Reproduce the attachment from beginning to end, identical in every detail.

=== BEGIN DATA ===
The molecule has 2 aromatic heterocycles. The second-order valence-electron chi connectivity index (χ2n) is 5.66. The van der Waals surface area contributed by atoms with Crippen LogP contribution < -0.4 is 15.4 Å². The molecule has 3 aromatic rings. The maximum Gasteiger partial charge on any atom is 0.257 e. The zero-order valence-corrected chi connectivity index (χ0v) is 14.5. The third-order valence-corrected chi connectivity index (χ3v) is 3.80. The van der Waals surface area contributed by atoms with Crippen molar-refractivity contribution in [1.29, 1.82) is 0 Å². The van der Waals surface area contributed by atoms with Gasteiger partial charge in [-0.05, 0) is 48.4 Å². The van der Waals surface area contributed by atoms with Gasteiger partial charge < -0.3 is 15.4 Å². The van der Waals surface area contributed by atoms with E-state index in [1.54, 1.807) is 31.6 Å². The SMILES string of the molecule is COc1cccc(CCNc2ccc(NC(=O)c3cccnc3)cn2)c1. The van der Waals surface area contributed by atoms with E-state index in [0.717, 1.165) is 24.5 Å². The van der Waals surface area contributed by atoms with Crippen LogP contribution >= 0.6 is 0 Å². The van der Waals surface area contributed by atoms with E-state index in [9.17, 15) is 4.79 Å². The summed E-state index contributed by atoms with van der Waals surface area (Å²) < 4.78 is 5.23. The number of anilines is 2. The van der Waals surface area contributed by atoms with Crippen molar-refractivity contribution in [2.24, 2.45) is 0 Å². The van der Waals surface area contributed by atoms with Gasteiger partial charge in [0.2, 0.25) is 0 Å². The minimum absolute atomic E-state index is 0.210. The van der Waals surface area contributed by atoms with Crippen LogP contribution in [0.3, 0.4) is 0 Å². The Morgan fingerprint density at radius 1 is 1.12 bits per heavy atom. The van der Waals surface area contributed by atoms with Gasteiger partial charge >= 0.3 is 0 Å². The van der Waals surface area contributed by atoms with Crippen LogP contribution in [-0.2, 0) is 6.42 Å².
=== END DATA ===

The molecule has 2 aromatic heterocycles. The second-order valence-electron chi connectivity index (χ2n) is 5.66. The van der Waals surface area contributed by atoms with Crippen LogP contribution < -0.4 is 15.4 Å². The molecule has 3 aromatic rings. The maximum Gasteiger partial charge on any atom is 0.257 e. The zero-order valence-corrected chi connectivity index (χ0v) is 14.5. The third-order valence-corrected chi connectivity index (χ3v) is 3.80. The van der Waals surface area contributed by atoms with Crippen molar-refractivity contribution in [1.29, 1.82) is 0 Å². The van der Waals surface area contributed by atoms with Gasteiger partial charge in [-0.05, 0) is 48.4 Å². The van der Waals surface area contributed by atoms with Gasteiger partial charge < -0.3 is 15.4 Å². The van der Waals surface area contributed by atoms with E-state index in [1.54, 1.807) is 31.6 Å². The SMILES string of the molecule is COc1cccc(CCNc2ccc(NC(=O)c3cccnc3)cn2)c1. The van der Waals surface area contributed by atoms with E-state index in [0.717, 1.165) is 24.5 Å². The van der Waals surface area contributed by atoms with Crippen LogP contribution >= 0.6 is 0 Å². The van der Waals surface area contributed by atoms with E-state index in [9.17, 15) is 4.79 Å². The summed E-state index contributed by atoms with van der Waals surface area (Å²) < 4.78 is 5.23. The number of anilines is 2. The van der Waals surface area contributed by atoms with Crippen molar-refractivity contribution in [2.24, 2.45) is 0 Å². The van der Waals surface area contributed by atoms with Gasteiger partial charge in [0.2, 0.25) is 0 Å². The minimum absolute atomic E-state index is 0.210. The van der Waals surface area contributed by atoms with Crippen LogP contribution in [0.3, 0.4) is 0 Å². The Morgan fingerprint density at radius 1 is 1.12 bits per heavy atom. The van der Waals surface area contributed by atoms with Gasteiger partial charge >= 0.3 is 0 Å². The van der Waals surface area contributed by atoms with Crippen LogP contribution in [-0.2, 0) is 6.42 Å².